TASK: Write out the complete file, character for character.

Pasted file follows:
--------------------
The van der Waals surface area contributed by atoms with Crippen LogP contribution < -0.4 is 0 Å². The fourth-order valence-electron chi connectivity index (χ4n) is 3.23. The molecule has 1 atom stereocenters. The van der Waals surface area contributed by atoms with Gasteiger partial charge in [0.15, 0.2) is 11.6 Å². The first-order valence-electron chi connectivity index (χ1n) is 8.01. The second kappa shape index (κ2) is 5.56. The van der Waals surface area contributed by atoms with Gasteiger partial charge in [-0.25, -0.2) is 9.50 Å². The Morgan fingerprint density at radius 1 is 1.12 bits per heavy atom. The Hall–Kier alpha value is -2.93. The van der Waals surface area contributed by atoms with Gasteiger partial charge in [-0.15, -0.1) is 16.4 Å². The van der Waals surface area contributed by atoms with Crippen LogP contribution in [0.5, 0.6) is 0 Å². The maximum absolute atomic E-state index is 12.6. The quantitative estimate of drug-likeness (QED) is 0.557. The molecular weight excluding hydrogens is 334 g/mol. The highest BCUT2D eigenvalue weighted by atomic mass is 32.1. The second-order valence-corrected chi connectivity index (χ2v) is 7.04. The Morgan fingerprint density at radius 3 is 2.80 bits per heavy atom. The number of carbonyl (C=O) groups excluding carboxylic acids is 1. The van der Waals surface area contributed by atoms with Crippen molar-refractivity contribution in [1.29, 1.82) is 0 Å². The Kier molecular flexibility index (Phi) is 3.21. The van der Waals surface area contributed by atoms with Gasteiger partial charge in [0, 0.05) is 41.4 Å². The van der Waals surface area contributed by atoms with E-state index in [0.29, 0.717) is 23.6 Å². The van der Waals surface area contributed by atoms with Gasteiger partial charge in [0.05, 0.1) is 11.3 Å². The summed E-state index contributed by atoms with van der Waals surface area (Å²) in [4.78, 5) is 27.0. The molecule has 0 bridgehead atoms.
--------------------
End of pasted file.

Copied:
The van der Waals surface area contributed by atoms with Crippen LogP contribution < -0.4 is 0 Å². The fourth-order valence-electron chi connectivity index (χ4n) is 3.23. The molecule has 1 atom stereocenters. The van der Waals surface area contributed by atoms with Gasteiger partial charge in [0.15, 0.2) is 11.6 Å². The first-order valence-electron chi connectivity index (χ1n) is 8.01. The second kappa shape index (κ2) is 5.56. The van der Waals surface area contributed by atoms with Gasteiger partial charge in [-0.25, -0.2) is 9.50 Å². The Morgan fingerprint density at radius 1 is 1.12 bits per heavy atom. The Hall–Kier alpha value is -2.93. The van der Waals surface area contributed by atoms with Gasteiger partial charge in [-0.15, -0.1) is 16.4 Å². The van der Waals surface area contributed by atoms with Crippen LogP contribution in [0.5, 0.6) is 0 Å². The maximum absolute atomic E-state index is 12.6. The quantitative estimate of drug-likeness (QED) is 0.557. The molecular weight excluding hydrogens is 334 g/mol. The highest BCUT2D eigenvalue weighted by atomic mass is 32.1. The second-order valence-corrected chi connectivity index (χ2v) is 7.04. The Morgan fingerprint density at radius 3 is 2.80 bits per heavy atom. The number of carbonyl (C=O) groups excluding carboxylic acids is 1. The van der Waals surface area contributed by atoms with Crippen molar-refractivity contribution in [1.29, 1.82) is 0 Å². The Kier molecular flexibility index (Phi) is 3.21. The van der Waals surface area contributed by atoms with Gasteiger partial charge in [0, 0.05) is 41.4 Å². The van der Waals surface area contributed by atoms with E-state index in [0.29, 0.717) is 23.6 Å². The van der Waals surface area contributed by atoms with Gasteiger partial charge in [0.05, 0.1) is 11.3 Å². The summed E-state index contributed by atoms with van der Waals surface area (Å²) in [4.78, 5) is 27.0. The molecule has 0 bridgehead atoms.